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Subaru says US$25/hour McDonalds wage inflation stops it from manufacturing electric cars in the US

The 2023 Solterra is the company's only EV (image: Subaru)
The 2023 Solterra is the company's only EV (image: Subaru)
The ever-increasing price of labor in the US is the main obstacle before building an electric vehicle manufacturing plant in Indiana, said Subaru. Currently, the only EV that the company sells in the US is the 2023 Solterra crossover.

Subaru had an interesting take on bringing its EV manufacturing to US soil in order to comply with the newly minted made-in-America subsidy requirement for electric vehicles that Congress passed together with the aptly named Inflation Reduction Act not long ago.

That same inflation, Subaru argues, has made it pause before splurging on an EV factory expansion in the US, as it brought with it rampant wage growth, too. While nominal wages in the US are stagnant, i.e. barely keeping pace with the general level of the Consumer Price Index, last year the US indeed clocked the biggest year-on-year pay increase on record and salaries as well as hourly wages have been growing ever since.

As per Subaru's CEO Tomomi Nakamura comments when asked about the company's plans to produce electric vehicles in the US:

In Indiana, part-time workers at McDonald’s earn $20 to $25 per hour, which is in competition with what temporary workers make at our plant. If we were to build a new plant, it would be very difficult to hire new people for that. Labor costs are rising now. It is quite challenging for us to secure workers for our Indiana plant, including those of suppliers.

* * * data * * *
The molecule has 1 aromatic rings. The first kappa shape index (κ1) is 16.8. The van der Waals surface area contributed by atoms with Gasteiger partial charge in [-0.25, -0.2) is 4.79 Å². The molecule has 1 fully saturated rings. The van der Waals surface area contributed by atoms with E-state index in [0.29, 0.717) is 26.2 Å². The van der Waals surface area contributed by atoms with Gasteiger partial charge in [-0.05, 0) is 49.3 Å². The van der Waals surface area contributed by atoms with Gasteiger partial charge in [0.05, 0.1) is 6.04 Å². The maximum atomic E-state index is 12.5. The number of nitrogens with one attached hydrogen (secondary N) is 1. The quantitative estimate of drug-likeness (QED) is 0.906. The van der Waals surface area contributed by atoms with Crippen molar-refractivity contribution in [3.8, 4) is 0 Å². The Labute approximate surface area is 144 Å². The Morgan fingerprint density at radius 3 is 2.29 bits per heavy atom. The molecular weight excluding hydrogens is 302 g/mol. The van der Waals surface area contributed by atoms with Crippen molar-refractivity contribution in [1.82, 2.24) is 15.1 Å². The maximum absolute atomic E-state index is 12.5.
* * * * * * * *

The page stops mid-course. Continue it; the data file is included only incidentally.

Despite that Subaru netted twice the Q3 profit year-on-year - about US$350 million - it will still hit a pause on further manufacturing investments in America due to the rising labor costs which would make an EV assembled in Indiana, for instance, prohibitively expensive.

At the moment, Subaru won't lose much in terms of government subsidies by not producing electric cars in the US, as it only has one EV on the market here - the Solterra SUV - which is on top of that a rebadged Toyota bZ4X with some known and loved Subaru AWD and design accoutrements.

Earlier this year, Elon Musk said he is not worried about Tesla's competition, as newcomers to the field like Rivian or Lucid can't replicate Tesla's cost structure with ease and may be heading for bankruptcy if they don't keep expenses in check. Subaru seems wise enough to have realized that and may pass on the US$7,500 new EV subsidy for now if that also means having US-sized production costs, at least until it figures out the best way to transition to the electric car era in the least painful manner.

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> Expert Reviews and News on Laptops, Smartphones and Tech Innovations > News > News Archive > Newsarchive 2022 11 > Subaru says US$25/hour McDonalds wage inflation stops it from manufacturing electric cars in the US
Daniel Zlatev, 2022-11- 4 (Update: 2022-11- 4)